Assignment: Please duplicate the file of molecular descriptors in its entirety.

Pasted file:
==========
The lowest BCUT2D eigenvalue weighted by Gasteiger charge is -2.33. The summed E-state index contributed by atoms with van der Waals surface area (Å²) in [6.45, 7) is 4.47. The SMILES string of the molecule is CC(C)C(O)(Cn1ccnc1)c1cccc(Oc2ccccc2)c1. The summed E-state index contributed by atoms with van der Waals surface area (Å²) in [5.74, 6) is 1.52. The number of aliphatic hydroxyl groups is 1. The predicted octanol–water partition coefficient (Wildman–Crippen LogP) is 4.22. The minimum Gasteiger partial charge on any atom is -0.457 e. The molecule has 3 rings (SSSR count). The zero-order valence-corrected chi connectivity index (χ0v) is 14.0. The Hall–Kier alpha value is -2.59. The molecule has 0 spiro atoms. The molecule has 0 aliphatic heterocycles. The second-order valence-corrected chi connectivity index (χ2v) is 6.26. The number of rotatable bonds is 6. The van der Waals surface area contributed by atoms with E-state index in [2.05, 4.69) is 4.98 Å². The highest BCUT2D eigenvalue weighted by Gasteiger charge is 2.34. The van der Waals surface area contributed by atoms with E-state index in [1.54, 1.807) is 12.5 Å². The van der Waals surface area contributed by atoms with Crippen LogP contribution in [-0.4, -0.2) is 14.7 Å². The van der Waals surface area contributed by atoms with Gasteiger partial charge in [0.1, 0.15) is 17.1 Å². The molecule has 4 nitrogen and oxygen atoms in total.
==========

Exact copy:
The lowest BCUT2D eigenvalue weighted by Gasteiger charge is -2.33. The summed E-state index contributed by atoms with van der Waals surface area (Å²) in [6.45, 7) is 4.47. The SMILES string of the molecule is CC(C)C(O)(Cn1ccnc1)c1cccc(Oc2ccccc2)c1. The summed E-state index contributed by atoms with van der Waals surface area (Å²) in [5.74, 6) is 1.52. The number of aliphatic hydroxyl groups is 1. The predicted octanol–water partition coefficient (Wildman–Crippen LogP) is 4.22. The minimum Gasteiger partial charge on any atom is -0.457 e. The molecule has 3 rings (SSSR count). The zero-order valence-corrected chi connectivity index (χ0v) is 14.0. The Hall–Kier alpha value is -2.59. The molecule has 0 spiro atoms. The molecule has 0 aliphatic heterocycles. The second-order valence-corrected chi connectivity index (χ2v) is 6.26. The number of rotatable bonds is 6. The van der Waals surface area contributed by atoms with E-state index in [2.05, 4.69) is 4.98 Å². The highest BCUT2D eigenvalue weighted by Gasteiger charge is 2.34. The van der Waals surface area contributed by atoms with E-state index in [1.54, 1.807) is 12.5 Å². The van der Waals surface area contributed by atoms with Crippen LogP contribution in [-0.4, -0.2) is 14.7 Å². The van der Waals surface area contributed by atoms with Gasteiger partial charge in [0.1, 0.15) is 17.1 Å². The molecule has 4 nitrogen and oxygen atoms in total.